Chart 12: Other Countries Now Owe Germany $800 Billion
The Chinese have meanwhile built an enormous conventional bank, and unconventional non-bank debt pile (Chart 13) to combat the 2008 financial crisis and sustain GDP and job growth, with total debt now above 300% of GDP. In fact, Chinese debt now totals about $29 trillion in absolute terms and is still climbing steeply. The Chinese “shadow banking” system (outside regulatory control) has also expanded greatly, as have loans to “SOE’s” that often have trouble paying them back. A shockingly large proportion of recent loans in China involve the refinancing of “NPL” debt to avoid reporting losses.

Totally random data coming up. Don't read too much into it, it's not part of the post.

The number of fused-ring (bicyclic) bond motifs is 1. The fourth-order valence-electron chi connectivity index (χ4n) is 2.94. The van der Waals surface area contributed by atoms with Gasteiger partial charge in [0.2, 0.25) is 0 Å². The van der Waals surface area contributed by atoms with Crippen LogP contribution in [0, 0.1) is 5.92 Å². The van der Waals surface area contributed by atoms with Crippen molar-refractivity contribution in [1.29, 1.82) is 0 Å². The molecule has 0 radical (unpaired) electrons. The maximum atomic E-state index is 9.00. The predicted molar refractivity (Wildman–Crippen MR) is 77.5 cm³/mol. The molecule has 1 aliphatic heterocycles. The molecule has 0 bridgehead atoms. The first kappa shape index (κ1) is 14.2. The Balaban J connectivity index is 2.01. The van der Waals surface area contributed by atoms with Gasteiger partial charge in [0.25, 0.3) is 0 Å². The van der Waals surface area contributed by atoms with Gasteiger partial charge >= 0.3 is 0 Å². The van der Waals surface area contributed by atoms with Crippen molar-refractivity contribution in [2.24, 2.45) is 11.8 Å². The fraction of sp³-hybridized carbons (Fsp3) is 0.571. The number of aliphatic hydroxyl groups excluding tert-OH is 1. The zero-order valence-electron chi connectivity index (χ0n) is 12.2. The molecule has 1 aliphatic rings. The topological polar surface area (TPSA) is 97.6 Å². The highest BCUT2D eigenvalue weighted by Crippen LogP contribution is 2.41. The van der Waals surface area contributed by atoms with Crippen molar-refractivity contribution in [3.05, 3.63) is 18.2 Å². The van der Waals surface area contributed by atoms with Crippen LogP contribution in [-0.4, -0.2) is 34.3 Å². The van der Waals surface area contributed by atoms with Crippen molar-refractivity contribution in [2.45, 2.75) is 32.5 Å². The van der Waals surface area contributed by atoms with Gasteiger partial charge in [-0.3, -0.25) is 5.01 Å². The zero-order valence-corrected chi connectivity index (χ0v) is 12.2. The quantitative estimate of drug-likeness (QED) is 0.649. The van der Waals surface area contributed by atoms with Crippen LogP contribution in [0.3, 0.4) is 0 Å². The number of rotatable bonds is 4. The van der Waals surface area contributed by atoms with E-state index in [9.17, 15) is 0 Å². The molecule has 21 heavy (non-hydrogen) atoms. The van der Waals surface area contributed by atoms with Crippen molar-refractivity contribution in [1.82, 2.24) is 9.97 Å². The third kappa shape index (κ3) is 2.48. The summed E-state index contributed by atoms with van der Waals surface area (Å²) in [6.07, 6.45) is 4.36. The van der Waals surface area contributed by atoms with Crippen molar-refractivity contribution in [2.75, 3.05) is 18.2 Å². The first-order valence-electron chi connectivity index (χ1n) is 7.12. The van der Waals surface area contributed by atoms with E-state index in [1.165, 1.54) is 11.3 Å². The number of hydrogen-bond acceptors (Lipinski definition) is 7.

The result is a systemic Chinese fraud on investors, and the “NPL” ratio is still climbing rapidly (Chart 14), reaching at least $218 billion in early 2017. Some suggest that the government’s numbers on this are highly suspect, and that the real number is five or even ten times as high – in other words, trillions of dollars (Chart 15). If this is so, then China’s recent crackdown on debt issuance makes plenty of sense (Kevin Hamlin, 2017). It would also be true that until this situation is eventually somehow resolved, future problems with the Chinese debt overhang could be a major catalyst in setting off another global financial crisis (Kevin Smith, Tavi Costa, & Nils Jensen, 2017). Although China’s savings rate is high and therefore supports the current debt level to some degree, without reforms it is likely that China will soon reach a natural limit on the size of the debt overhang. Remember, much of that debt was taken on for projects that generate no revenue that could help service that same debt. Any financial crisis then beginning in China would also likely spread rapidly through contagion to the rest of Asia and to Europe.